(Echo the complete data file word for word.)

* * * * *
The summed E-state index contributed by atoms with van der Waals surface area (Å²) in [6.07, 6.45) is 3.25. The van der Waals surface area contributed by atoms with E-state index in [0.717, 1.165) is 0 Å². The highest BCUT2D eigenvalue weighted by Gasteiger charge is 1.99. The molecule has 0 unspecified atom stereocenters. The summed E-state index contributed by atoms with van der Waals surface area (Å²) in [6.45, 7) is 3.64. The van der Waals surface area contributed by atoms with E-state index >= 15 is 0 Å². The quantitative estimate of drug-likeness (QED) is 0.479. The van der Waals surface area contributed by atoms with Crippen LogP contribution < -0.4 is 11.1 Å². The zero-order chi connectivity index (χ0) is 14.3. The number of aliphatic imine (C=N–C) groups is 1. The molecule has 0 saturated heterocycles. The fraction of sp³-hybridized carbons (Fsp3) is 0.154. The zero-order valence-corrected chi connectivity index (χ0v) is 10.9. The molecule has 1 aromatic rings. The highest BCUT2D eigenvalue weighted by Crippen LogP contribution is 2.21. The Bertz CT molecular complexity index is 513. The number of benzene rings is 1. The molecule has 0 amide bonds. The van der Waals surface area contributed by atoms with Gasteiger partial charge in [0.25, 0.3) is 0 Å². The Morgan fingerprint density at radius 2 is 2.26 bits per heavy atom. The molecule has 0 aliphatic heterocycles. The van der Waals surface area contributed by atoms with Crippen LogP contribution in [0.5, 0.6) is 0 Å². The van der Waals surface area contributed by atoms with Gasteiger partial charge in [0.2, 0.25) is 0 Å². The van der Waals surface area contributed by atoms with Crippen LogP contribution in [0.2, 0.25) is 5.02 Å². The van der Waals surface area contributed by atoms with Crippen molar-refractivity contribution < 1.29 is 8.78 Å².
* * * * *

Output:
The summed E-state index contributed by atoms with van der Waals surface area (Å²) in [6.07, 6.45) is 3.25. The van der Waals surface area contributed by atoms with E-state index in [0.717, 1.165) is 0 Å². The highest BCUT2D eigenvalue weighted by Gasteiger charge is 1.99. The molecule has 0 unspecified atom stereocenters. The summed E-state index contributed by atoms with van der Waals surface area (Å²) in [6.45, 7) is 3.64. The van der Waals surface area contributed by atoms with E-state index >= 15 is 0 Å². The quantitative estimate of drug-likeness (QED) is 0.479. The van der Waals surface area contributed by atoms with Crippen LogP contribution < -0.4 is 11.1 Å². The zero-order chi connectivity index (χ0) is 14.3. The number of aliphatic imine (C=N–C) groups is 1. The molecule has 0 saturated heterocycles. The fraction of sp³-hybridized carbons (Fsp3) is 0.154. The zero-order valence-corrected chi connectivity index (χ0v) is 10.9. The molecule has 1 aromatic rings. The highest BCUT2D eigenvalue weighted by Crippen LogP contribution is 2.21. The Bertz CT molecular complexity index is 513. The number of benzene rings is 1. The molecule has 0 amide bonds. The van der Waals surface area contributed by atoms with Gasteiger partial charge in [0.25, 0.3) is 0 Å². The Morgan fingerprint density at radius 2 is 2.26 bits per heavy atom. The molecule has 0 aliphatic heterocycles. The van der Waals surface area contributed by atoms with Crippen LogP contribution in [0.5, 0.6) is 0 Å². The van der Waals surface area contributed by atoms with Gasteiger partial charge in [0.2, 0.25) is 0 Å². The van der Waals surface area contributed by atoms with Crippen LogP contribution in [0.2, 0.25) is 5.02 Å². The van der Waals surface area contributed by atoms with Crippen molar-refractivity contribution < 1.29 is 8.78 Å².